Sri Lanka has rejected U.N. High Commissioner for Human Rights Navi Pillay’s call for an international inquiry into the allegations of rights abuse and war crimes in the country, saying it has a “preconceived, politicised and prejudicial agenda.”
The government statement, released on Tuesday, comes in response to the latest report of Ms. Pillay, which has said national mechanisms have consistently failed to establish the truth and bring justice.
Apparently doubting the government’s intent of genuine reconciliation, she has said: “This can no longer be explained as a function of time or technical capacity, but it is fundamentally a question of political will.”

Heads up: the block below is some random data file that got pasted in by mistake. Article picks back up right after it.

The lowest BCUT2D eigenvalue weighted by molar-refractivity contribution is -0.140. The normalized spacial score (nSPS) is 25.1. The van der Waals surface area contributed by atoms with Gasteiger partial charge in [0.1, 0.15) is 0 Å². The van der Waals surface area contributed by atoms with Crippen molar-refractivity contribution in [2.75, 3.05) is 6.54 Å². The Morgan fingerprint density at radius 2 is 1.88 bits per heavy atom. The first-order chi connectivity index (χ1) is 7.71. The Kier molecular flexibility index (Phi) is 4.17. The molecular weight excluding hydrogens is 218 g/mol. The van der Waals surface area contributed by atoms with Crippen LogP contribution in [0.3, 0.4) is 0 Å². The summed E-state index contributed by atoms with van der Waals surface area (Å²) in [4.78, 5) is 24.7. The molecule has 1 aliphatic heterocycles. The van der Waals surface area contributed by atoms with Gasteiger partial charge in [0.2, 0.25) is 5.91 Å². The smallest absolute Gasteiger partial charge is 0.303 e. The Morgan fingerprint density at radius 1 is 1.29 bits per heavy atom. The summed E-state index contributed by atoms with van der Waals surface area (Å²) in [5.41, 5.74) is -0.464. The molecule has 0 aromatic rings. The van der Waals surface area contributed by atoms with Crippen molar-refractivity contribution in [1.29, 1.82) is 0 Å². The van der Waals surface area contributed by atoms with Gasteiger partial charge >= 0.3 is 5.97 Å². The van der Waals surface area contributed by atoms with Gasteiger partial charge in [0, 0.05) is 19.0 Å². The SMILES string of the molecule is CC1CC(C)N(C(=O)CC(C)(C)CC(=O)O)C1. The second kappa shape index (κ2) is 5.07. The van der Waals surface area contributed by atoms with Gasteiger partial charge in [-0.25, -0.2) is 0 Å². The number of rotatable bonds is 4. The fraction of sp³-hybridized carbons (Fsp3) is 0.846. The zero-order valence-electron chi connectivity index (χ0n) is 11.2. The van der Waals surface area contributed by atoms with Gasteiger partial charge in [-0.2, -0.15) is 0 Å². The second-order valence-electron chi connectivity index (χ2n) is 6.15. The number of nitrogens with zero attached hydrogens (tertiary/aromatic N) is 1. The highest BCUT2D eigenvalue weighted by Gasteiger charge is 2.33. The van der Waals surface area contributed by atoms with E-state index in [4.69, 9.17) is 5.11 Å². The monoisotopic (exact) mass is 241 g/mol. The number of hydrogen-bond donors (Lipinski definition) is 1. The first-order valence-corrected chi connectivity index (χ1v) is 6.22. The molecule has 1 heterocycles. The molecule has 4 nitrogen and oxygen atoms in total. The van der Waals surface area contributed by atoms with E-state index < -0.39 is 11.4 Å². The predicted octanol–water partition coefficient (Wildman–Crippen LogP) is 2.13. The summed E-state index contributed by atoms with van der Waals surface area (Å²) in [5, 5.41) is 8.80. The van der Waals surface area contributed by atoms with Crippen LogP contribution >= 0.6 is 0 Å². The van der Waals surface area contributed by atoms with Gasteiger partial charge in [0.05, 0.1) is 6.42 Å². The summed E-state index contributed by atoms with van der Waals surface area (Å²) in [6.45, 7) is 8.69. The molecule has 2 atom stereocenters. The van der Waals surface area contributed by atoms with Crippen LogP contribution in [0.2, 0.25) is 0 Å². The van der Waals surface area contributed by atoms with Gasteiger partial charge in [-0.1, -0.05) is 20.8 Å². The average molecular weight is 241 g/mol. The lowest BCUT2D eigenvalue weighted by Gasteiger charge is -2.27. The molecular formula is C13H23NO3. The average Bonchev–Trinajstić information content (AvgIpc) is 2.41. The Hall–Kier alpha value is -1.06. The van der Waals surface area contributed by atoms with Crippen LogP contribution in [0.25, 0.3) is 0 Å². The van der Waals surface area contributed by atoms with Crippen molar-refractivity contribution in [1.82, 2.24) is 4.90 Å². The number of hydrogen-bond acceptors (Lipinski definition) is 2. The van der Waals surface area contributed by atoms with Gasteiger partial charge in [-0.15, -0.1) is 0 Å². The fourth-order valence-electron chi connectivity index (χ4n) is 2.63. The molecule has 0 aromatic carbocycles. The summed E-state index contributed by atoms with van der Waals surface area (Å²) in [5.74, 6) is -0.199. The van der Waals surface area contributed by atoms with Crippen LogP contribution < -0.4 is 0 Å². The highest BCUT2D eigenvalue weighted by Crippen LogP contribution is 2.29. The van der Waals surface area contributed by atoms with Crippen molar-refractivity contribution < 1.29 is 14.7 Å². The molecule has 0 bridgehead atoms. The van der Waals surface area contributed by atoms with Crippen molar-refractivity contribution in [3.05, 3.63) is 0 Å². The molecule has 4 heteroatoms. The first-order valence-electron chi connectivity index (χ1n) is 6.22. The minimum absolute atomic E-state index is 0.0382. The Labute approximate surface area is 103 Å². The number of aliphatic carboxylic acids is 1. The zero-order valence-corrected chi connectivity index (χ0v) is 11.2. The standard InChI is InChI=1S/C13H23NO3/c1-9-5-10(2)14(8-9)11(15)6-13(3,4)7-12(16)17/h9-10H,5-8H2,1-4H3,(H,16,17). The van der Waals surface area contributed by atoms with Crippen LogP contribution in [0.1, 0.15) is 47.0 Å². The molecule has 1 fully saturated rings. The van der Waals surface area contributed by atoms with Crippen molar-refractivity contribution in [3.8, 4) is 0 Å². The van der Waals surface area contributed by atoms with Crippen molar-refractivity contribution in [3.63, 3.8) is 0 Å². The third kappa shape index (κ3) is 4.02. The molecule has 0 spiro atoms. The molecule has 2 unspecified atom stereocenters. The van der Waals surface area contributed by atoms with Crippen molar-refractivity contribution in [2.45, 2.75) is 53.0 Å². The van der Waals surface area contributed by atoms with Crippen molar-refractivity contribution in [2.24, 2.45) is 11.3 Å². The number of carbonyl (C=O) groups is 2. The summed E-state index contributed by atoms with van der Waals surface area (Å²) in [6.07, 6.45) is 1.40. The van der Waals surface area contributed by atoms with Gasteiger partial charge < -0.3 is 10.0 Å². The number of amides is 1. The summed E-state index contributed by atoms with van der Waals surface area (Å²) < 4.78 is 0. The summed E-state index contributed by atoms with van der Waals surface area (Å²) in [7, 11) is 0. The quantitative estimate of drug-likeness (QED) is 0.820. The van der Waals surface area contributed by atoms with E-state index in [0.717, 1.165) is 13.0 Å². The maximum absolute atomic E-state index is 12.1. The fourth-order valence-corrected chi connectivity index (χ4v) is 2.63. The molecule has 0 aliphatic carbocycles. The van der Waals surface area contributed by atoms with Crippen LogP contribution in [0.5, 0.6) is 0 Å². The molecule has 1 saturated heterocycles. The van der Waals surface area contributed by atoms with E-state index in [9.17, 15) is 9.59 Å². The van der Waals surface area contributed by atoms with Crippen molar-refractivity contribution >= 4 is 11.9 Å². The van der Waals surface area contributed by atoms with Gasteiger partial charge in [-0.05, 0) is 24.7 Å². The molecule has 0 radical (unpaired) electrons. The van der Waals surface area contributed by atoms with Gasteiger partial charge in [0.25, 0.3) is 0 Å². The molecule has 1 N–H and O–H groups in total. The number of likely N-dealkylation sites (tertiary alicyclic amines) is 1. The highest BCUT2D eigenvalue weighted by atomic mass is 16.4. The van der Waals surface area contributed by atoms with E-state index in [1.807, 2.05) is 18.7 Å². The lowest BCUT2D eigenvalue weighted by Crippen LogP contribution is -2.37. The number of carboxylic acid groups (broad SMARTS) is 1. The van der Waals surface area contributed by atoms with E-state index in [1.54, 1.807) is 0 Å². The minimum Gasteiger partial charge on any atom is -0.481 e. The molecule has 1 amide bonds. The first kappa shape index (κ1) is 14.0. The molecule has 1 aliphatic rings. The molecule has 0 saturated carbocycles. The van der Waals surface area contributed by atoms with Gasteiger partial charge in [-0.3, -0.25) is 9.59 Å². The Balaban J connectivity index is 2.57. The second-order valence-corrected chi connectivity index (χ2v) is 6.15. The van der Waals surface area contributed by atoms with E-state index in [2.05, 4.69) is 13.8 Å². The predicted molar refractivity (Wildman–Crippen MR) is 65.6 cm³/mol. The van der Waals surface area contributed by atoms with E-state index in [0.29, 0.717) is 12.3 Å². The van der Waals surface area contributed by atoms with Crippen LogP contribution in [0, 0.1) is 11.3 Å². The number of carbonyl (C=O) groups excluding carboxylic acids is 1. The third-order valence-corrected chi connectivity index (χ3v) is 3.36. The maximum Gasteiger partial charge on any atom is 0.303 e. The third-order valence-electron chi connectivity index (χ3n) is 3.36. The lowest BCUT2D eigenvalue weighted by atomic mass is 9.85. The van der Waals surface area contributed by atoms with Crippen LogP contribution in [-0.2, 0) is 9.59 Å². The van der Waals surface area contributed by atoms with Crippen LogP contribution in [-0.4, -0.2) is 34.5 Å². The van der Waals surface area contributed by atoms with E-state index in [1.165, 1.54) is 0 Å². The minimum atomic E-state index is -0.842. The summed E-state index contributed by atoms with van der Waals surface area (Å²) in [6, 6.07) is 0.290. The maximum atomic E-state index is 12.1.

In what seemed an indication of Colombo’s strong resistance to international intervention — a U.S.-sponsored resolution, to be tabled in Geneva soon, is likely to call for an international probe — the government criticised her remarks as having scant or no regard for the country’s domestic processes. Ms. Pillay’s report reflected bias and was tantamount to an unwarranted interference in the internal affairs of a sovereign state.
Ms. Pillay’s report — now made public — gets into details of allegations of war crimes, rights abuse, state repression of the media and attack on religious freedom, citing emerging evidence. The government has termed them baseless.